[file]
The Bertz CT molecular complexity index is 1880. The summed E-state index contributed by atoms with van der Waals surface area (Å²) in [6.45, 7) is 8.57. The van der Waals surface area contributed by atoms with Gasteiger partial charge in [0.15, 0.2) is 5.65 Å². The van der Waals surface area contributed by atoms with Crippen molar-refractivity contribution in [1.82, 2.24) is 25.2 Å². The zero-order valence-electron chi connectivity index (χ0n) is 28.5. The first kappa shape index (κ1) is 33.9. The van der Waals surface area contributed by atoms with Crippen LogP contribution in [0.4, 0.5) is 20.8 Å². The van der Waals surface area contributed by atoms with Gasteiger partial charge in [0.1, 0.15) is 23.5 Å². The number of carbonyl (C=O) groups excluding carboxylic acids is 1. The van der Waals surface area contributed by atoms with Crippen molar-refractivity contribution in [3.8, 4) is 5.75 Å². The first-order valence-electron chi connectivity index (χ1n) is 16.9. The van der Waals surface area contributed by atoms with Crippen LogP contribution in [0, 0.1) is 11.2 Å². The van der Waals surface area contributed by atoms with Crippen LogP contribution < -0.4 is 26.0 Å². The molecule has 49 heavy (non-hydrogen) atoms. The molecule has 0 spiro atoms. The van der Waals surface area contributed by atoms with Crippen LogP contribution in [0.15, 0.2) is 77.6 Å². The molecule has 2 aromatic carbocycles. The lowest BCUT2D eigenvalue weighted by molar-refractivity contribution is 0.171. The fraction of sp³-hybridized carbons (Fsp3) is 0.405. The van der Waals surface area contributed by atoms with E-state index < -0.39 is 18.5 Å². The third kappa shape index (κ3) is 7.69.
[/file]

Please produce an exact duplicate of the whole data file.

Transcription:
The Bertz CT molecular complexity index is 1880. The summed E-state index contributed by atoms with van der Waals surface area (Å²) in [6.45, 7) is 8.57. The van der Waals surface area contributed by atoms with Gasteiger partial charge in [0.15, 0.2) is 5.65 Å². The van der Waals surface area contributed by atoms with Crippen molar-refractivity contribution in [1.82, 2.24) is 25.2 Å². The zero-order valence-electron chi connectivity index (χ0n) is 28.5. The first kappa shape index (κ1) is 33.9. The van der Waals surface area contributed by atoms with Crippen LogP contribution in [0.4, 0.5) is 20.8 Å². The van der Waals surface area contributed by atoms with Gasteiger partial charge in [0.1, 0.15) is 23.5 Å². The number of carbonyl (C=O) groups excluding carboxylic acids is 1. The van der Waals surface area contributed by atoms with Crippen molar-refractivity contribution in [3.8, 4) is 5.75 Å². The first-order valence-electron chi connectivity index (χ1n) is 16.9. The van der Waals surface area contributed by atoms with Crippen LogP contribution in [0, 0.1) is 11.2 Å². The van der Waals surface area contributed by atoms with Crippen LogP contribution < -0.4 is 26.0 Å². The molecule has 49 heavy (non-hydrogen) atoms. The molecule has 0 spiro atoms. The van der Waals surface area contributed by atoms with Crippen LogP contribution in [0.15, 0.2) is 77.6 Å². The molecule has 2 aromatic carbocycles. The lowest BCUT2D eigenvalue weighted by molar-refractivity contribution is 0.171. The fraction of sp³-hybridized carbons (Fsp3) is 0.405. The van der Waals surface area contributed by atoms with E-state index < -0.39 is 18.5 Å². The third kappa shape index (κ3) is 7.69.